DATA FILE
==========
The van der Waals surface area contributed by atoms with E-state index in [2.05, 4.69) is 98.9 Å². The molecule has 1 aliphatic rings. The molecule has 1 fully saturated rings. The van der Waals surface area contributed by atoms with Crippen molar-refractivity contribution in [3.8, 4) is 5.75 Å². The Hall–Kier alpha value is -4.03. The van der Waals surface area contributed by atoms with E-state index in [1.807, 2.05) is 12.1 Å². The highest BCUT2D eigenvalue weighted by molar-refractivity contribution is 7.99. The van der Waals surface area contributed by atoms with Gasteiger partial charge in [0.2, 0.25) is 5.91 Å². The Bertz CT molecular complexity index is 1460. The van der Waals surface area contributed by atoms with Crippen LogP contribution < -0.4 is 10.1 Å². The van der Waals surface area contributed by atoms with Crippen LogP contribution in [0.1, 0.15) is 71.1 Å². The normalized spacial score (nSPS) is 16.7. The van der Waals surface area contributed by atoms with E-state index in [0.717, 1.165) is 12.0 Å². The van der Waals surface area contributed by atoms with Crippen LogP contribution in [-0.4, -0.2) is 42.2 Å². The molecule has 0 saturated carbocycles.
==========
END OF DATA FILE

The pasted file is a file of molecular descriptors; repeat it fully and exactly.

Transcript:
The van der Waals surface area contributed by atoms with E-state index in [2.05, 4.69) is 98.9 Å². The molecule has 1 aliphatic rings. The molecule has 1 fully saturated rings. The van der Waals surface area contributed by atoms with Crippen molar-refractivity contribution in [3.8, 4) is 5.75 Å². The Hall–Kier alpha value is -4.03. The van der Waals surface area contributed by atoms with E-state index in [1.807, 2.05) is 12.1 Å². The highest BCUT2D eigenvalue weighted by molar-refractivity contribution is 7.99. The van der Waals surface area contributed by atoms with Gasteiger partial charge in [0.2, 0.25) is 5.91 Å². The Bertz CT molecular complexity index is 1460. The van der Waals surface area contributed by atoms with Crippen LogP contribution < -0.4 is 10.1 Å². The van der Waals surface area contributed by atoms with Crippen LogP contribution in [0.1, 0.15) is 71.1 Å². The normalized spacial score (nSPS) is 16.7. The van der Waals surface area contributed by atoms with E-state index in [0.717, 1.165) is 12.0 Å². The van der Waals surface area contributed by atoms with Crippen LogP contribution in [-0.4, -0.2) is 42.2 Å². The molecule has 0 saturated carbocycles.